This blog has been a portal for me to discuss all things wine, that my long suffering other half doesn't care about listening to. It has given me the confidence to write using a subject I am knowledgeable about as a basis and has whetted my appetite to continue scribbling down my thoughts. As such, I shall be expanding this site to include not only drunken ramblings (which I thought was a really clever pun because it's where i'll talk about booze...) but also the musings of a curly haired weirdo, which is the affectionate nickname given to me by the aforementioned other half. This will be a compilation of basically anything that pops into my brain. I hope you all enjoy.
Expert (Noun) : A person who is very knowledgeable about or skilful in a particular area - Oxford Dictionary
People ask me for advice on a daily basis. I have spent almost a year and half learning about wine and have at least another year in front of me, at which point I will have completed the highest accolade given by the Wine and Spirits Education Trust.
I can (on a good day!) be given a wine and tell you what it is and maybe if you are lucky even what part of the world it is from. And yet I still wouldn't call myself an expert. This is for two reasons. The first is that the older I become and the more I learn about the world, the more I realise how much I have to learn. (I'm talking about wine for this post but it's becoming increasingly apparent that this is applicable to most aspects of grown up life). The second is the connotation of what being a wine expert gives off. It makes you sound like a posh wanker. I've tried to come up with a better word to describe myself : wine buff, wine connoisseur, wine aficionado but they all sound so pretentious.
Semantics aside being an expert (i.e working and studying) in this field does throw up some interesting quandaries.
You wouldn't ask a nurse whether or not they are injecting you with the correct vaccine or question your personal trainer as to if you really had to do that 3rd rep of weights, but the validity of my suggestions are upon occasion met with doubt and, in keeping with the society that we live in, subjected to approval via way of social media usually along the lines of a public rating service like Vivino or wine-searcher.com
This makes me feel one of three ways and often all at the same time
1) Oh crap. This is it. What if my suggestion really wasn't that good after all. Crap. What do I say if it's bad? Do I laugh it off? Do I dismiss it? Do I admit to being wrong even though I thought I was choosing the best thing. So much studying for nothing. Pleeeeeeaaaaasssseeee let them say good things about this wine. Why is the wifi taking so long to deliver my judgement?! They are going to think I have no clue what I'm on about if it says this is a shit wine and then they will never listen to a recommendation again. THEY ARE GOING TO COMPLAIN THAT I HAVE NO FUCKING IDEA AND I'LL GET SACKED. DEAR GOD JUST PUT ME OUT OF THIS MISERY.
2) Why don't they just trust my advice. I'm an honest person. I wouldn't sell them crap intentionally. I've studied this stuff, I know what I'm on about...most of the time.
3) Fair enough. That bottle of wine would take me X amount of hours to earn. I would want to make sure it's not shit too.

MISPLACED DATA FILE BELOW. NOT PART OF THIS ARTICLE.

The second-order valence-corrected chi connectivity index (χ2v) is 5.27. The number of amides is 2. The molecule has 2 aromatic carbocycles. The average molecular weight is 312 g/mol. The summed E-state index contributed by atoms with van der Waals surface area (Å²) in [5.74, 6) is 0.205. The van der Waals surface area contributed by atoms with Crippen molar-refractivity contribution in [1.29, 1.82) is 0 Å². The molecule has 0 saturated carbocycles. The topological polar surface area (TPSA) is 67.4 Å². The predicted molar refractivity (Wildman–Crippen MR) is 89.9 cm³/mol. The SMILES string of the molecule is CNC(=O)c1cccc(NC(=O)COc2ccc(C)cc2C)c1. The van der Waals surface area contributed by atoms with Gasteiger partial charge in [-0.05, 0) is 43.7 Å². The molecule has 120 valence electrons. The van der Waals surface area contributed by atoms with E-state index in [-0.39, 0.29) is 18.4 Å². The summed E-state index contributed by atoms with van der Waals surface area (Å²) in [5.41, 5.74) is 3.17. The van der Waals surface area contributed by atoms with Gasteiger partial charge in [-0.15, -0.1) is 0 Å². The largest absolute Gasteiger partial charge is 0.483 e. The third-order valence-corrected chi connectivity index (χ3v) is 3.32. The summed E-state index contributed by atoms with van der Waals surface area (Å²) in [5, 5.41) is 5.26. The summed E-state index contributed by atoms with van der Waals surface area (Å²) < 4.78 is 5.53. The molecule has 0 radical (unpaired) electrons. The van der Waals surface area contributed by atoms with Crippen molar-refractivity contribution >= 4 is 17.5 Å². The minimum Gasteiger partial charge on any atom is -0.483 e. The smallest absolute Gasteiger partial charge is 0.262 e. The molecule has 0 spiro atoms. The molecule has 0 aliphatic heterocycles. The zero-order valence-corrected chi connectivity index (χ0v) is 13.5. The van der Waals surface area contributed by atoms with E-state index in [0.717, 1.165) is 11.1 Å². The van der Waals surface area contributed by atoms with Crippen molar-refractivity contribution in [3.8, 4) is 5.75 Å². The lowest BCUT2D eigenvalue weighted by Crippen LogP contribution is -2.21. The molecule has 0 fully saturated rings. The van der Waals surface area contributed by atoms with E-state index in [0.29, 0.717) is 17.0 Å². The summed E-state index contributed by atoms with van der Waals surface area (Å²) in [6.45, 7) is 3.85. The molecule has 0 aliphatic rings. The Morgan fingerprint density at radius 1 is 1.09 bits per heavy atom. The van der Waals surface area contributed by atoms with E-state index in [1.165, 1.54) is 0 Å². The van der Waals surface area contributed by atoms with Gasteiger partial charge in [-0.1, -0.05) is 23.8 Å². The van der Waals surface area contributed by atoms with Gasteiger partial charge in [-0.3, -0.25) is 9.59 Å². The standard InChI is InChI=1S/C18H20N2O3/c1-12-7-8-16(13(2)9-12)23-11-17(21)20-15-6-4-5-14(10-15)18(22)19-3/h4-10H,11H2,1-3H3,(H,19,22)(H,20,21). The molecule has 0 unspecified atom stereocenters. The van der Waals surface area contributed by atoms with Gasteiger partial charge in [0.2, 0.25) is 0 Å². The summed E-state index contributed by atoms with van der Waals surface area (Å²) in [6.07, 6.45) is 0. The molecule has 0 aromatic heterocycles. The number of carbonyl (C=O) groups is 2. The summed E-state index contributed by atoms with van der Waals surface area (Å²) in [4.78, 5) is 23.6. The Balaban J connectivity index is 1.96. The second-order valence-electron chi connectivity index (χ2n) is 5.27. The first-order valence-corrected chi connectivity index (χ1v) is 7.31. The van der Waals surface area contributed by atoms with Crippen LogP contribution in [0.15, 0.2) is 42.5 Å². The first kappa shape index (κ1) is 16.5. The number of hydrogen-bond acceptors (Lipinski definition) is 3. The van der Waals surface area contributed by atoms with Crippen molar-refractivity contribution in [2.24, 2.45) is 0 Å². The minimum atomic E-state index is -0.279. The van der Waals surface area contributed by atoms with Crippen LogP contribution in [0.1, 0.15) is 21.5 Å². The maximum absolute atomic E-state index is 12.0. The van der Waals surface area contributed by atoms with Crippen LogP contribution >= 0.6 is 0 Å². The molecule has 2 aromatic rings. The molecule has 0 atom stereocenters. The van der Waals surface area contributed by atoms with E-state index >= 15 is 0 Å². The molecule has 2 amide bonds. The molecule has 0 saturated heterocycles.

The outcome of which leads to two reactions
1) I WAS RIGHT! Haha! You should trust yourself more, not so useless after all. Pat yourself on the back *Keep professional face on and just accept it with good grace*
2) Damn it.
Recently I spoke to a few colleagues about this stressing me out and whether they had noticed it was a growing trend too and one of them said something quite interesting. He said that we are the trained professionals with a (usually) more comprehensive palate and that they should trust us which got me thinking.
1) I am more knowledgeable about wine than my customers, I take into consideration what wine they usually like, what they are eating, their budget etc and therefore they should listen to what I am saying without checking it against none educated opinions. Does this not undermine the years of studying I have and will do? I use the word opinion on purpose here, as I have learnt to assess wine in a more technical manner than your average Joe would, surely that makes my opinion more valid?
2) Lighten the fuck up Aleesha. It's just wine. Now where is that bottle of Echo Falls fruit infusions....
Cotes de Provence - France
From the Bottle
'...48 hectares...in the heart of the Cote d'Azur. Made from Grenache, Cinsault, Syrah & Rolle, this cuvee is attractively coloured, fragrant and seductively long'
Price £10.99/ £9.49 - Majestic Wine single bottle/mix six
Provence roses are all the rage at the moment but I have to be honest and say they overwhelmingly underwhelm me. Pink wines are like fruit tea. They look good and smell absolutely divine, full of promise and bursting at the brim with fruit aromas, but when it comes to the crunch they lack flavour and guts.
This wine is a beautiful light coral with aromas of strawberry, peach, red cherry and white floral notes. So far so good... onto the palate and it actually tastes of something, hurrah! Red cherry and peach comes through to say a welcome hello with a hint of grapefruit citrus. Well balanced acidity with a decent body which would enable it to match with freshwater fish like sardines, trout and salmon.
Definitely one of the better roses I have tried and pretty good just on its own in the sun. Although do note that being quite delicate on taste whilst still being 13.5% abv it's a creeper upper!